North Korea has claimed that there have been no coronavirus cases but the government of Kim Jong Un has isolated a border city in recent weeks over worries about potential infections
North Korea has claimed there have been no coronavirus cases but the government of Kim Jong Un has isolated a border city in recent weeks over worries about potential infections © REUTERS

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Foreign aid groups struggling to protect North Korea from the coronavirus pandemic have been forced to borrow money from the government of dictator Kim Jong Un.

The fallout from international sanctions has disrupted deliveries of medical supplies into the impoverished country and blocked the flow of funding to non-governmental aid organisations.

Experts said the absence of an effective banking channel into North Korea highlighted how US-led sanctions targeting Pyongyang’s nuclear weapons programme were also hindering the work of aid agencies.

“It is a country that can’t cope in the best of times — it has got 40 per cent of its population needing some form of humanitarian support,” said Richard Blewitt, for the International Federation of Red Cross and Red Crescent Societies, one of the affected groups.

Aid organisations’ efforts have taken on greater urgency after North Korea in recent weeks isolated the border city of Kaesong and further tightened travel restrictions around Pyongyang.

The funding crisis has exacerbated the problems faced by NGOs in the country, where the task of helping 25m vulnerable people has been made more difficult with tighter border controls and travel restrictions amid the global pandemic. 

International sanctions do not prohibit the transfer of money and supplies for humanitarian purposes. But after the measures were tightened in 2017 — in the wake of a series of missile and nuclear tests by Mr Kim — financial institutions have been unwilling to facilitate a banking channel with Pyongyang. That has forced NGOs to physically carry cash into the country to fund their programmes.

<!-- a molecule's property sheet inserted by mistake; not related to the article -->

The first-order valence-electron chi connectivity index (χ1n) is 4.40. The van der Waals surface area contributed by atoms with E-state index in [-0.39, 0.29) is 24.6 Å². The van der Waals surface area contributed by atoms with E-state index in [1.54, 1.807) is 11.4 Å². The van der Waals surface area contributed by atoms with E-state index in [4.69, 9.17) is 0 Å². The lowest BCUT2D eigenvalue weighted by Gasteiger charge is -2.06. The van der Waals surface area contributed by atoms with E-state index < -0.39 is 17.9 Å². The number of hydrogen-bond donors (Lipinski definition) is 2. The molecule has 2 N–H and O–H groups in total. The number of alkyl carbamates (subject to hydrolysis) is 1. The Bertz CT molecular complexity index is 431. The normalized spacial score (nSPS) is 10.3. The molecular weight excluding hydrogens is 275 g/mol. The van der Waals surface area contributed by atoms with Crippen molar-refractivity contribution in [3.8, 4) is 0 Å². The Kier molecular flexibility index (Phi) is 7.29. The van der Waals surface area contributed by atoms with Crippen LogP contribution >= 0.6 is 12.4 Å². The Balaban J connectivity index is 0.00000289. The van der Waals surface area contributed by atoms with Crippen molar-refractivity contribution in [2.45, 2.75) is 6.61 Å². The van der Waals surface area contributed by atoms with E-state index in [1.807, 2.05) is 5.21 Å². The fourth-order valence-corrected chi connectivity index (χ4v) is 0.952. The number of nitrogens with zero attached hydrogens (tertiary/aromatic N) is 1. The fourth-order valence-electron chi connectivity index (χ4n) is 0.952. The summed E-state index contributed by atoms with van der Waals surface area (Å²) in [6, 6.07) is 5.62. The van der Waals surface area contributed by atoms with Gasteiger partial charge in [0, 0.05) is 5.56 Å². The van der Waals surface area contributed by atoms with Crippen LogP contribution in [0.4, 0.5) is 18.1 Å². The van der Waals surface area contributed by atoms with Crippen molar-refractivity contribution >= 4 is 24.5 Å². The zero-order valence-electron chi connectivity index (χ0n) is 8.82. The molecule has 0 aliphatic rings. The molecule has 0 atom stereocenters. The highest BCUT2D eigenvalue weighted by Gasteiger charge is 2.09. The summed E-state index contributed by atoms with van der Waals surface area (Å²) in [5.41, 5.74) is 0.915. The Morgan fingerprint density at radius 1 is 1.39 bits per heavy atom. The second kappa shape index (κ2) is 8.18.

Experts said that although transactions were legal, banks were worried about reputational damage from being linked to the Kim regime and its alleged human rights abuses. They were also wary of being caught in the crosshairs of the US Treasury, which polices North Korea’s illicit global networks.

Mr Blewitt added: “The lack of a banking channel now for over two years is really difficult. The planes haven’t been coming in, the regular movement of our international staff hasn’t been happening, and so we have to borrow, on the ground, from authorities to maintain operations . . . It is a problem for the UN, it is a problem for us, it is a problem for the NGOs.”

The Red Cross successfully delivered medical supplies to North Korea in July — the consignment contained a polymerase chain reaction machine used for coronavirus diagnostics as well as 10,000 testing kits and protective equipment — after a delay of several months. That gap put the spotlight on the UN’s complex sanctions exemption system.

Pressing problems cited by NGOs include a requirement under the sanctions rules to consolidate aid deliveries into single consignments — which removes the potential flexibility of being able to separate packages into smaller parcels — as well as time restrictions on sanctions exemptions.

Kee Park, a lecturer at Harvard Medical School who has worked inside North Korea, urged UN member states to remove all barriers for humanitarian aid. “The current sanctions regime on North Korea is absurd — especially in times of international health emergencies like this pandemic,” he said.

North Korean state media continues to claim zero confirmed coronavirus cases in the country. But moves in recent weeks to publicise potential infections in Kaesong, after a defector returned from South Korea, has stoked scepticism over the statements by Pyongyang’s propagandists.

Nonetheless, Nagi Shafik, a former manager at the World Health Organization office in Pyongyang, did not rule out North Korean success in containing the virus. He said the “early and strict” response to the health crisis in China in January and the “tight lockdown” — despite battering the economy — had helped.

However, Mr Shafik also warned that if authorities were slow in revealing any cases of community transmission and aid groups continued to face delays in responding “the situation will be a real challenge for the health system”.

Complicating delivery of aid further has been Pyongyang’s own resistance to receiving assistance from the US.

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China and Russia have provided significant support, bolstering efforts from groups including the Red Cross, WHO, Unicef and Médecins Sans Frontières. But some US-linked groups have struggled to win approval from North Korean authorities, even amid the threat of the global pandemic, according to people familiar with the matter.

The issue raises questions over whether the Kim regime has blocked US aid because it does not want to risk losing leverage in long-running negotiations with Washington over nuclear weapons and sanctions. Talks have been stalled despite three meetings in two years between Mr Kim and US President Donald Trump.

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